Police in Belgrade have arrested a Kosovo Serb politician four days after he admitted being part of a paramilitary group involved in a gunfight with Kosovan security forces in which four people died.
The clash threatened to ignite a wider eruption of violence, after thousands of Serbian troops were deployed to the Kosovo border. They were withdrawn only after the threat of sanctions from the US.
Belgrade has denied any links to the 30-strong paramilitary unit, but pictures had surfaced in the Kosovan press showing Milan Radoičić, the deputy leader of the main Kosovo Serb party, walking around freely in Serbia despite admitting taking part in an ambush on Kosovo police on 24 September.
In a statement on Tuesday, the Serbian interior ministry said it had detained Radoičić for up to 48 hours, and searched his flat. “He was brought to the higher public prosecutor’s office in Belgrade with a criminal complaint,” the statement said.
Kosovo has insisted that Serbia was behind the armed Kosovo Serb group that ambushed a police patrol last month in the village of Banjska in northern Kosovo, killing a policeman, and that was then involved in a gunfight in which three Serb gunmen were killed, before taking refuge in Banjska’s monastery.
Pristina has pointed to the extensive range of modern, Serbian-made weapons the group was carrying, and produced a document to show that at least one of the weapons had been supplied by the Serbian army. The aim, Kosovan officials said, was to trigger an incident that would serve as a pretext for Serbian forces to intervene to “protect” ethnic Serbs in northern Kosovo.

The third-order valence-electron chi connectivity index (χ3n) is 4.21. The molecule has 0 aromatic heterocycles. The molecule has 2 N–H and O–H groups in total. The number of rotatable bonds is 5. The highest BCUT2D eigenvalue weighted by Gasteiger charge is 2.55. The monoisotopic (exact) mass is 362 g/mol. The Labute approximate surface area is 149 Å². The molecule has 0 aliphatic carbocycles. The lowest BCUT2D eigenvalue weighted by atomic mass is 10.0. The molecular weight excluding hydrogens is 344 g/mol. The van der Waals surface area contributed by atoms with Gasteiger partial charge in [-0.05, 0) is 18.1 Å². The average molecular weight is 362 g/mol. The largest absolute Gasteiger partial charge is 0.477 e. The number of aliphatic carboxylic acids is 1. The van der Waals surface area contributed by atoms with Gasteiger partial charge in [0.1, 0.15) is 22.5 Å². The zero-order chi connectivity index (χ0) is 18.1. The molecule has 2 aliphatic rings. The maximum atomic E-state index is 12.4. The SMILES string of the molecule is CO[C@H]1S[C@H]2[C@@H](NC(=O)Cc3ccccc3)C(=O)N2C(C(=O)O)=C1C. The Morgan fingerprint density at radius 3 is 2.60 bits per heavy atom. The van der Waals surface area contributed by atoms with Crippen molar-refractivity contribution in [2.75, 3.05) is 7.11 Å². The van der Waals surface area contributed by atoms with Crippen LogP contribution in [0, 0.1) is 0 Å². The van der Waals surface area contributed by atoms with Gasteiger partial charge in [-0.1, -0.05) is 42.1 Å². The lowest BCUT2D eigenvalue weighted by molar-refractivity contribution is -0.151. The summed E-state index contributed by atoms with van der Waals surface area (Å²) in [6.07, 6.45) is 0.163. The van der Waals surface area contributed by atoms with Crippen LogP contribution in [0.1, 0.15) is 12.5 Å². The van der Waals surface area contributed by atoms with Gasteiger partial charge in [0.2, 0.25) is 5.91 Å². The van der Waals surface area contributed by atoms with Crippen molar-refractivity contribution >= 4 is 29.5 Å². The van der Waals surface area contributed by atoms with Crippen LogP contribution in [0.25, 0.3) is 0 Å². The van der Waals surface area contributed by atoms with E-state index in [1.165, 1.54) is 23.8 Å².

“It was well-planned, well-structured and prepared with the sole purpose of a Crimea-style annexation of the north of Kosovo,” the Kosovan president, Vjosa Osmani, told CNN on Tuesday. “They want to continue their plan of destabilising the Western Balkans and through this, to allow Putin to open a new front against the west in the Western Balkans. We are working with allies and partners and we will not let that happen.”
Radoičić has been a close ally of the Serbian president, Aleksandar Vučić, in Kosovo. When Vučić met Kosovan Serbs in March 2022, Radoičić, who has been sanctioned by both the US and the UK for corruption, sat alongside him.
Vučić was asked on CNN on Monday whether his government would take legal action against Radoičić and all those responsible for the ambush.
“Of course, Serbia will hold accountable all the people that committed criminal deeds and that we might find on our territory … prosecutors will do their job,” Vučić said, but added that the incident was the result of Serbs wanting to “protect themselves”.
He said 4,000 Serbian troops had been pulled back from the border since US warnings of the consequences of escalation, leaving a garrison of 4,400. Pristina is also calling for 48 small police and army bases along the frontier to be demilitarised. The Nato peacekeeping force, Kfor, has been reinforced with a British battalion since the Banjska clash and the Serbian troop buildup.
Vučić and Osmani will attend a summit in Granada of 51 European leaders on Thursday and sources say there are efforts to get them into the same room despite political hostility between the two countries.
Radoičić’s lawyer, Goran Petronijević, could not be immediately reached for comment. On Sunday, he had said he was hoping the prosecutor’s office would not launch proceedings against his client as there were no legal grounds for prosecution.